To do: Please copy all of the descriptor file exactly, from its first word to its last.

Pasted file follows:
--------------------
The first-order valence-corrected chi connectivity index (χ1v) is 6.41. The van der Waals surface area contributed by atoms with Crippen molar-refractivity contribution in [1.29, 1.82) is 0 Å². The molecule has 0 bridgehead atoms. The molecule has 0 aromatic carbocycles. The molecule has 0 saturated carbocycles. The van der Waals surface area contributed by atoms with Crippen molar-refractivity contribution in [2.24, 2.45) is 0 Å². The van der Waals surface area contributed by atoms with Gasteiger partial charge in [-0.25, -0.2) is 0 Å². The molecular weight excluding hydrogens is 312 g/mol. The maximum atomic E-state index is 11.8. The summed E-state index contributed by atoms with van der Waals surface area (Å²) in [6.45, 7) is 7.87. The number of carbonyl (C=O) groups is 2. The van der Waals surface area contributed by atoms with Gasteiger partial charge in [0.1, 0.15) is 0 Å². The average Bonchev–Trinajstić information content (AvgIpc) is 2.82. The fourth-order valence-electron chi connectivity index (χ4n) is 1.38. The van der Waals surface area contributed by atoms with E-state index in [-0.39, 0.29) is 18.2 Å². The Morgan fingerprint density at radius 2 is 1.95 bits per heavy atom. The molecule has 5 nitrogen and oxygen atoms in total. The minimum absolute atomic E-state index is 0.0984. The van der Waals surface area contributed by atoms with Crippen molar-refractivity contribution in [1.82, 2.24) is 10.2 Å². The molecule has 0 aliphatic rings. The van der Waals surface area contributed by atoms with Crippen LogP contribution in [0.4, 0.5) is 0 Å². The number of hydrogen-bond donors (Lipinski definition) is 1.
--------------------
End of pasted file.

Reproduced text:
The first-order valence-corrected chi connectivity index (χ1v) is 6.41. The van der Waals surface area contributed by atoms with Crippen molar-refractivity contribution in [1.29, 1.82) is 0 Å². The molecule has 0 bridgehead atoms. The molecule has 0 aromatic carbocycles. The molecule has 0 saturated carbocycles. The van der Waals surface area contributed by atoms with Crippen molar-refractivity contribution in [2.24, 2.45) is 0 Å². The van der Waals surface area contributed by atoms with Gasteiger partial charge in [-0.25, -0.2) is 0 Å². The molecular weight excluding hydrogens is 312 g/mol. The maximum atomic E-state index is 11.8. The summed E-state index contributed by atoms with van der Waals surface area (Å²) in [6.45, 7) is 7.87. The number of carbonyl (C=O) groups is 2. The van der Waals surface area contributed by atoms with Gasteiger partial charge in [0.1, 0.15) is 0 Å². The average Bonchev–Trinajstić information content (AvgIpc) is 2.82. The fourth-order valence-electron chi connectivity index (χ4n) is 1.38. The van der Waals surface area contributed by atoms with E-state index in [-0.39, 0.29) is 18.2 Å². The Morgan fingerprint density at radius 2 is 1.95 bits per heavy atom. The molecule has 5 nitrogen and oxygen atoms in total. The minimum absolute atomic E-state index is 0.0984. The van der Waals surface area contributed by atoms with Crippen molar-refractivity contribution in [1.82, 2.24) is 10.2 Å². The molecule has 0 aliphatic rings. The van der Waals surface area contributed by atoms with Crippen LogP contribution in [0.4, 0.5) is 0 Å². The number of hydrogen-bond donors (Lipinski definition) is 1.